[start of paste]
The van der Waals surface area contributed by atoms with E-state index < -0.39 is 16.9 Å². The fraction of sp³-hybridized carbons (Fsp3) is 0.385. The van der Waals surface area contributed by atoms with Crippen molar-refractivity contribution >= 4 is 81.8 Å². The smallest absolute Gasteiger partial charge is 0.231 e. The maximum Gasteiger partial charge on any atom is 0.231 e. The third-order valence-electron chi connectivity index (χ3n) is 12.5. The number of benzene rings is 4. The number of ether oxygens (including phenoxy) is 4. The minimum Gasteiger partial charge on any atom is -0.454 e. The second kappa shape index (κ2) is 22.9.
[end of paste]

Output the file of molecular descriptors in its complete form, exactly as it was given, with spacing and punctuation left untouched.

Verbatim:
The van der Waals surface area contributed by atoms with E-state index < -0.39 is 16.9 Å². The fraction of sp³-hybridized carbons (Fsp3) is 0.385. The van der Waals surface area contributed by atoms with Crippen molar-refractivity contribution >= 4 is 81.8 Å². The smallest absolute Gasteiger partial charge is 0.231 e. The maximum Gasteiger partial charge on any atom is 0.231 e. The third-order valence-electron chi connectivity index (χ3n) is 12.5. The number of benzene rings is 4. The number of ether oxygens (including phenoxy) is 4. The minimum Gasteiger partial charge on any atom is -0.454 e. The second kappa shape index (κ2) is 22.9.